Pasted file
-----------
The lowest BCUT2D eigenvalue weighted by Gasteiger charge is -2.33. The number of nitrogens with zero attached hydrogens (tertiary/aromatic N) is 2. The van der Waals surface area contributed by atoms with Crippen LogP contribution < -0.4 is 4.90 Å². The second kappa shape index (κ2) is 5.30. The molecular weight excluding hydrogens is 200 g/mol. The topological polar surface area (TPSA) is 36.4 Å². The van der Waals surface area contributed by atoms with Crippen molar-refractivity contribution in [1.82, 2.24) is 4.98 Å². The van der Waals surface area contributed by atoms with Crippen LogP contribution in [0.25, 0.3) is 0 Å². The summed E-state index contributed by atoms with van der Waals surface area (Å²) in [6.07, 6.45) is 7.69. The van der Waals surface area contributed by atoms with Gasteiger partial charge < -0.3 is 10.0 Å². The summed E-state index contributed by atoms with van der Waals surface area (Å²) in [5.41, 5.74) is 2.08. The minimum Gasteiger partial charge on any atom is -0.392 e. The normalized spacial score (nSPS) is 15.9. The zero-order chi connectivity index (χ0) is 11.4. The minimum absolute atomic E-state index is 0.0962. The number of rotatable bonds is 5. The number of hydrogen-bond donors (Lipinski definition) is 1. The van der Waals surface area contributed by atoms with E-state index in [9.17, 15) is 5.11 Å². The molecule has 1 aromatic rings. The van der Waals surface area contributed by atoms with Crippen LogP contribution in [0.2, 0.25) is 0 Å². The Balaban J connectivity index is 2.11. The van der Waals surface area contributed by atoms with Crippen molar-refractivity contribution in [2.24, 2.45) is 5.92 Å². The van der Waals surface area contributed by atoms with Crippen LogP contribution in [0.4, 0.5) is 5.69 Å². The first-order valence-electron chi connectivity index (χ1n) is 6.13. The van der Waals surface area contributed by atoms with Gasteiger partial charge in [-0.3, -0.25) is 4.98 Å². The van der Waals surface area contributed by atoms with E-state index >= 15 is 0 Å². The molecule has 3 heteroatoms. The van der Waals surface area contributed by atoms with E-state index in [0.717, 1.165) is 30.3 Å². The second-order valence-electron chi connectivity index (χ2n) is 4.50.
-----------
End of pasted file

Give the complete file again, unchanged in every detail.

The lowest BCUT2D eigenvalue weighted by Gasteiger charge is -2.33. The number of nitrogens with zero attached hydrogens (tertiary/aromatic N) is 2. The van der Waals surface area contributed by atoms with Crippen LogP contribution < -0.4 is 4.90 Å². The second kappa shape index (κ2) is 5.30. The molecular weight excluding hydrogens is 200 g/mol. The topological polar surface area (TPSA) is 36.4 Å². The van der Waals surface area contributed by atoms with Crippen molar-refractivity contribution in [1.82, 2.24) is 4.98 Å². The van der Waals surface area contributed by atoms with Crippen LogP contribution in [0.25, 0.3) is 0 Å². The summed E-state index contributed by atoms with van der Waals surface area (Å²) in [6.07, 6.45) is 7.69. The van der Waals surface area contributed by atoms with Gasteiger partial charge < -0.3 is 10.0 Å². The summed E-state index contributed by atoms with van der Waals surface area (Å²) in [5.41, 5.74) is 2.08. The minimum Gasteiger partial charge on any atom is -0.392 e. The normalized spacial score (nSPS) is 15.9. The zero-order chi connectivity index (χ0) is 11.4. The minimum absolute atomic E-state index is 0.0962. The number of rotatable bonds is 5. The number of hydrogen-bond donors (Lipinski definition) is 1. The van der Waals surface area contributed by atoms with E-state index in [9.17, 15) is 5.11 Å². The molecule has 1 aromatic rings. The van der Waals surface area contributed by atoms with Crippen LogP contribution in [0.2, 0.25) is 0 Å². The Balaban J connectivity index is 2.11. The van der Waals surface area contributed by atoms with Crippen molar-refractivity contribution in [2.24, 2.45) is 5.92 Å². The van der Waals surface area contributed by atoms with Crippen LogP contribution in [0.4, 0.5) is 5.69 Å². The first-order valence-electron chi connectivity index (χ1n) is 6.13. The van der Waals surface area contributed by atoms with Gasteiger partial charge in [-0.3, -0.25) is 4.98 Å². The van der Waals surface area contributed by atoms with E-state index >= 15 is 0 Å². The molecule has 3 heteroatoms. The van der Waals surface area contributed by atoms with E-state index in [0.717, 1.165) is 30.3 Å². The second-order valence-electron chi connectivity index (χ2n) is 4.50.